Twelve months ago, The Daily Climate, a website that produces and tracks media stories about climate change, declared that 2010 was “the year climate coverage ‘fell off the map.’” The downward spiral continued in 2011, a more recent analysis by the site found.

The number of articles, blog posts, editorials, and op-eds “declined roughly 20 percent from 2010’s levels and nearly 42 percent from 2009’s peak” according to a review of The Daily Climate’s global English-language media archive. According to a post about the findings by the site’s editor, Douglas Fischer:

The declining coverage came amid bouts of extreme weather across the globe - historic wildfires in Arizona, drought in Texas, famine in the Horn of Africa - and flashes of political frenzy. Australia’s approval of a carbon tax, the U.S. presidential election, a Congressional inquiry into the failed solar startup Solyndra all generated significant coverage within the mainstream press, but it was not enough to stem the larger trend.

Coverage dropped almost across the board among the top climate news producers. “Reuters, perennially the most prolific outlet for climate news, was again the top source in 2011,” The Daily Climate found, but even at more than three stories per day, its output was down 27 percent from 2010. The New York Times placed second, with a 15 percent decline. The Guardian was third, with a 21 percent decline. The Associated Press was fourth, with a 17 percent decline. And E&E News was fifth, with a 29 percent decline.

[Update: It’s important to note that these results are based on a review of The Daily Climate’s archives and not the various outlets’ actual productivity. As Fischer noted in his post, the site’s “aggregation is meant to provide a broad sampling of the day’s coverage, not a comprehensive list.” In addition, some outlets such as E&E News keep much of their content behind a pay wall. Thus, the rankings may not be perfectly accurate.]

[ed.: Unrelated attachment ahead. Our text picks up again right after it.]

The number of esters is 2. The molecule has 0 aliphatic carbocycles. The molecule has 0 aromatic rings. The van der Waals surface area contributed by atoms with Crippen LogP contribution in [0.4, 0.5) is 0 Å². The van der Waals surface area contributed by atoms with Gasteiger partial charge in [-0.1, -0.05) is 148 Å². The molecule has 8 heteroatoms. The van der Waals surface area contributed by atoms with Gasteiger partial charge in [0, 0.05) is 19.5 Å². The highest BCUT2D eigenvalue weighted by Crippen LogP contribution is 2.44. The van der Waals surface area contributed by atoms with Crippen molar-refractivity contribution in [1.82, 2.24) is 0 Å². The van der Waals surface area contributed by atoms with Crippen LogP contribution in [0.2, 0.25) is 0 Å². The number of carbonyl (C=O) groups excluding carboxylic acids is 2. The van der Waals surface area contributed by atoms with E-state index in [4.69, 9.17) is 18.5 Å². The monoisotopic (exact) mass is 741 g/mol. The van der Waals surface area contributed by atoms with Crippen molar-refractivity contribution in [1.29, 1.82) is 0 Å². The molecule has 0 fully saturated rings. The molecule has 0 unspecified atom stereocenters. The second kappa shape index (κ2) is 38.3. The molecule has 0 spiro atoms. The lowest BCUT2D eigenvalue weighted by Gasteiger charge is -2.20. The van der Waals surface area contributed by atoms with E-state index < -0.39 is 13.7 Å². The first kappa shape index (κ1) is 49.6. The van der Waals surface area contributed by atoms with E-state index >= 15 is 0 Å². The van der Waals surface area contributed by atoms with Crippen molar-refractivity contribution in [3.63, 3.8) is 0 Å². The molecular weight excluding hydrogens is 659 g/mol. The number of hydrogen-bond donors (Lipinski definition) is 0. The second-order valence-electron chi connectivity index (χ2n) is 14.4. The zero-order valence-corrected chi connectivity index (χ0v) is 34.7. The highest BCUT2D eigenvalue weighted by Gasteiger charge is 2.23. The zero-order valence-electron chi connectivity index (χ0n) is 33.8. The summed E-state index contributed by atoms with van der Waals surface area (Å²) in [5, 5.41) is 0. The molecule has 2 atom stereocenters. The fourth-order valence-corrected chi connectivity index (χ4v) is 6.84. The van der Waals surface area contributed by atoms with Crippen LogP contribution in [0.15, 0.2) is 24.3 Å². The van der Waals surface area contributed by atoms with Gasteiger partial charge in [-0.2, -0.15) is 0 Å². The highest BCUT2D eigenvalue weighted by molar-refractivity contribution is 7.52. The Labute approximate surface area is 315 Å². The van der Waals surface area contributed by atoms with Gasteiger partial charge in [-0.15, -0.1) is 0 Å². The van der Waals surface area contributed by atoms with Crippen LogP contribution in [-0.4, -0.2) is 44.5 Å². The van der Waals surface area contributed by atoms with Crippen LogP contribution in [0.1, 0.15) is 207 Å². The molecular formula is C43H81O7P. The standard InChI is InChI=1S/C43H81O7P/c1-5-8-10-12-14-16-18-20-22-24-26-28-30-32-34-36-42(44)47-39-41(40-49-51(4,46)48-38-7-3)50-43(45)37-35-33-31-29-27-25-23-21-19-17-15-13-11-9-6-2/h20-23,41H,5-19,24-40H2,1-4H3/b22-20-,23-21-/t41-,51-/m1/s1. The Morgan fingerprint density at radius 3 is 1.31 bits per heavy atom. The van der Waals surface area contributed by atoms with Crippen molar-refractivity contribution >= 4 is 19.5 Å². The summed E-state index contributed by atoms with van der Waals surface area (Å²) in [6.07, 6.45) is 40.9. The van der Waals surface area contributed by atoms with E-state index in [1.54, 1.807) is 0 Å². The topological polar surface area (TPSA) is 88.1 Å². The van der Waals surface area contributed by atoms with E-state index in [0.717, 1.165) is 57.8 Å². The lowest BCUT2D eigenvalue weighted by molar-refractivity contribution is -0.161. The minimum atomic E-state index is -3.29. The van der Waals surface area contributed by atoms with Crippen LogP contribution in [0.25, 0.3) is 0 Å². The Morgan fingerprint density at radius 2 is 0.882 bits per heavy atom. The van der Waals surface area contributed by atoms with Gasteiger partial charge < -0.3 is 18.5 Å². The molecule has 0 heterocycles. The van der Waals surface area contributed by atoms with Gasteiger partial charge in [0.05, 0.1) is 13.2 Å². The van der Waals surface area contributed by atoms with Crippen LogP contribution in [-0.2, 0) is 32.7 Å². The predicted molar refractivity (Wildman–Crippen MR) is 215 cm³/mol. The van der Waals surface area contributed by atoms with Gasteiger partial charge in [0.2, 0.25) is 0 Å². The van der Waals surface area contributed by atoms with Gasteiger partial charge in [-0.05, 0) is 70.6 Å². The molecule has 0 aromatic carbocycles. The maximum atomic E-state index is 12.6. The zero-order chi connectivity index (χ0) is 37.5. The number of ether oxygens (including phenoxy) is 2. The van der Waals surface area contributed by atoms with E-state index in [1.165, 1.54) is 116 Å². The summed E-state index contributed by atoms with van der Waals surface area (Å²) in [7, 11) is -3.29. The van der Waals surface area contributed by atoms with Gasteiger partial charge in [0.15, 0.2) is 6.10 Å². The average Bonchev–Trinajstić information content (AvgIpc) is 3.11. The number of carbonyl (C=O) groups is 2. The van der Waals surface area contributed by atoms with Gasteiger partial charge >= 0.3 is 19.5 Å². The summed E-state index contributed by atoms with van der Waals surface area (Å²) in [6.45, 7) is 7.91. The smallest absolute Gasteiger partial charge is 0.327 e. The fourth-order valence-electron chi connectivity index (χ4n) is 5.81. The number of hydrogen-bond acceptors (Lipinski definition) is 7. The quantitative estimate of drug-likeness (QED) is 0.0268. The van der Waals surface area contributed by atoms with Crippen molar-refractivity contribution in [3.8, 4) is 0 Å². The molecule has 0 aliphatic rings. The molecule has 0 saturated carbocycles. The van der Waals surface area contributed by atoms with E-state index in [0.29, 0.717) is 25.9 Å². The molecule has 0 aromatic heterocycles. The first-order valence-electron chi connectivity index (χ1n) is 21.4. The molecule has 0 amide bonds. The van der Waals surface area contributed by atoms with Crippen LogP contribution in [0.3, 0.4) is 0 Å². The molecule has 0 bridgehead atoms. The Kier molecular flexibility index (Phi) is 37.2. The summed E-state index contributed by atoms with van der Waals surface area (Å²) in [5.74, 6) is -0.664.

There were a couple exceptions to the trend Down Under. The Sydney Morning Herald placed sixth overall in total output, with a 21 percent jump from 2010. And the Australian Broadcasting Corporation increased its climate coverage by 60 percent. In aggregate, however, the picture was dismal:

Last year at least 7,140 journalists and opinion writers published some 19,000 stories on climate change, compared to more than 11,100 reporters who filed 32,400 stories in 2009, according to DailyClimate.org.

The decline was seen across almost all benchmarks measured by the news service: 20 percent fewer reporters covered the issue in 2011 than in 2010, 20 percent fewer outlets published stories, and the most prolific reporters on the climate change beat published 20 percent fewer stories.

Particularly noticeable was the silence from the nation’s editorial boards: In 2009, newspapers published 1,229 editorials on the topic. Last year, they published less than 580 - half as many, according to DailyClimate.org’s archives.

In 2011, the five most prolific climate writers, in descending order, were the Guardian’s Fiona Harvey, The New York Times’s Andrew Revkin and Matthew Wald, the BBC’s Richard Black, and Politico’s Darren Samuelsohn. But “the pool of most-productive climate reporters - those writing at least 30 stories a year, or about a story every 12 days,” dropped to fifty-five from sixty-six in 2010 and eighty-six in 2009, Fischer wrote.

Other media analyses support The Daily Climate’s findings. The University of Colorado’s Maxwell Boykoff, who has tracked climate coverage in The Wall Street Journal, The New York Times, USA Today, The Washington Post, and the Los Angeles Times since 2000, charted a downward trend at the five papers in 2011.